Editor’s note: Seahawks lineman Russell Okung, also co-founder of a Seattle non-profit called GREATER and an investor in local eSports startup Matcherino, wrote this piece for GeekWire in response to Paul Graham’s essay on income inequality.
Just a few days ago, a kick that landed wide left in the final moments of a hard-fought game against an admirable opponent sent us, the Seahawks, into the next round of the playoffs. Two teams equal in athletic ability and access, one winner.
Now, imagine if the National Football League only gave the Seahawks access to helmets and pads, for instance, and not the Vikings. Two teams equal in athletic ability no longer equal in access. I can’t help but draw parallels as I sit and reflect on this fleeting game, and how it relates to life off the field.
Last week, I stumbled upon Y Combinator co-founder Paul Graham’s essay on economic inequality, which he argues is a good thing.
Shrewd and a bit heartless? I’m not entirely sure.
Graham is perhaps one of the greatest men in Silicon Valley. He helped create a program that invested in people, helping further not only their companies and products and services, but also their teams and their understanding of the market. People like the creators of Dropbox, Airbnb and Heroku. People who had dreams and needed someone else to believe in those dreams, too. The business model of YC was centered on empowering people who would go on to create some of the best companies in the world.
But for a man who has invested so much in others, Graham, your words leave me baffled: What happened to your first love? What happened to building up those people? I believe wealth has the potential to breed elitism. And I believe because of Graham’s success, he may have lost his way.
Some think working hard solves the problems of poverty and institutional oppression and the lack of social mobility. Some think that by sheer determination, one can overcome such issues.
But economic inequality isn’t the symptom; it’s the virus that attacks. You, Graham, like the rest of America, have been deceived. You are a victim of the American Dream, the belief that anyone who works hard can move up economically regardless of his or her social circumstances. American cultural optimism is one of the greatest lies ever told.
It does take determination, but that’s only part of the equation. People need breaks. I say this as a man from an at-risk background who “made it.” Was I determined? Yes. I’ve worked diligently at my craft to make it to the highest level of my profession. Not everyone was so fortunate, and there are a number of reasons for that, but I wouldn’t attribute their ability to “make it” to laziness or lack of ingenuity so much as I’d attribute it to a lack of exposure.
Nicholas Fitz writes that “By overemphasizing individual mobility, we ignore important social determinants of success like family inheritance, social connections, and structural discrimination.” Whether it’s the NFL hypothetically giving only one team protective gear, or a talented high school student who’s denied admission to a prestigious university because her school doesn’t offer Advanced Placement classes, the common denominator is access — or lack thereof.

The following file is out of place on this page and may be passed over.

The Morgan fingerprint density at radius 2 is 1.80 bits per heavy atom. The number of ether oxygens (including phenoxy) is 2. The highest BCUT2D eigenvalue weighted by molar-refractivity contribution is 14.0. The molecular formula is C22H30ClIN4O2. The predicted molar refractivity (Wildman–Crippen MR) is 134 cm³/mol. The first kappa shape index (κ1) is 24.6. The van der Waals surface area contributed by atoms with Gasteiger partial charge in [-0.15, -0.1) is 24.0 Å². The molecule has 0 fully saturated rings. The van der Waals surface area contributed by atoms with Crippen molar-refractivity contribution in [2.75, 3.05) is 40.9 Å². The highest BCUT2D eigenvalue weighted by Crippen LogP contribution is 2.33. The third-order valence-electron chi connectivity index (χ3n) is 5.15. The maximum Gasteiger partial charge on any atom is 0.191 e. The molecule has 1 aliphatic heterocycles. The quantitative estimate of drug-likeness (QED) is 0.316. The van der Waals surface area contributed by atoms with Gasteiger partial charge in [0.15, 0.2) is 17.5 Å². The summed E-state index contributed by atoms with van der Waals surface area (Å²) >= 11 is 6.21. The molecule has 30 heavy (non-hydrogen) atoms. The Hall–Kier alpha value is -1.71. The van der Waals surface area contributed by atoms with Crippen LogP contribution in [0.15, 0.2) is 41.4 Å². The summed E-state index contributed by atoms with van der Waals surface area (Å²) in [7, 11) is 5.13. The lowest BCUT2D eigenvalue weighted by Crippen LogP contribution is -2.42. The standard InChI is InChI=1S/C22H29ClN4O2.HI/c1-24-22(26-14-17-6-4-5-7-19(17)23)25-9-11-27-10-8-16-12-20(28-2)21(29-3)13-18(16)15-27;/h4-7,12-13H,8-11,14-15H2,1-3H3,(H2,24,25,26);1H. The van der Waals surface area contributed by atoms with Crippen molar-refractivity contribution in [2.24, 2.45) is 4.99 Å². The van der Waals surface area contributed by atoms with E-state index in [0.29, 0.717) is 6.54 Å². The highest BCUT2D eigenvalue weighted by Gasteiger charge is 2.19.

So many people will never experience their dreams because there are far too many barriers of entry they can’t do anything about. And that all goes back to that elitism — the elitism that’s manufacturing economic inequality.
Can you have a healthy society with great variation in wealth? Yes! It looks like the dream that manifested into YC: a community that invests in people to turn ideas into action. Perhaps the man living under the bridge needs the man living on top of the hill. Perhaps the man on the hill needs to feel empathy for the man under the bridge. Rethink compassion. The common notion is to give handouts, but we need to give a hand up. People are dying for opportunity. They’re dying to see something bigger than their current circumstance.
The reason this is hard to communicate is the man on the hill and the man under the bridge have different views with completely different starting points. I’ve seen both sides.
I admire people who live outside themselves and work to bring those sides together. People like Laura Wiedman Powers, co-founder and CEO of CODE2040, a non-profit that creates avenues in the innovation economy for underrepresented individuals. People like Steve Case and Barack Obama, who are actively working to expand capital and invest in untapped talent across America. These are the people who see an injustice or an underserved area and believe it’s their civic duty to do something about it.
Regarding startups, Graham, America needs more Silicon Valley, scattered as opposed to centralized in one place. We need to build people up.
Every day I ask myself: What can I do about it? How can I step in and share myself? How can I give a hand up?
I co-founded a nonprofit called GREATER. We believe the answer to the problems we’re facing in the world today can be solved once we create a deeper roster of leaders who are willing to serve. GREATER partners with existing schools, youth groups, non-profit organizations and businesses not to create new leaders, but to work with the existing leader in each of us. We believe if you’re willing to serve, you should be willing to lead, and if you’re willing to lead, you should be willing to mentor others to do the same.
I urge you, Graham, along with the rest of the community, to return to your first love. Build people up.
— Russell Okung (@RussellOkung) January 12, 2016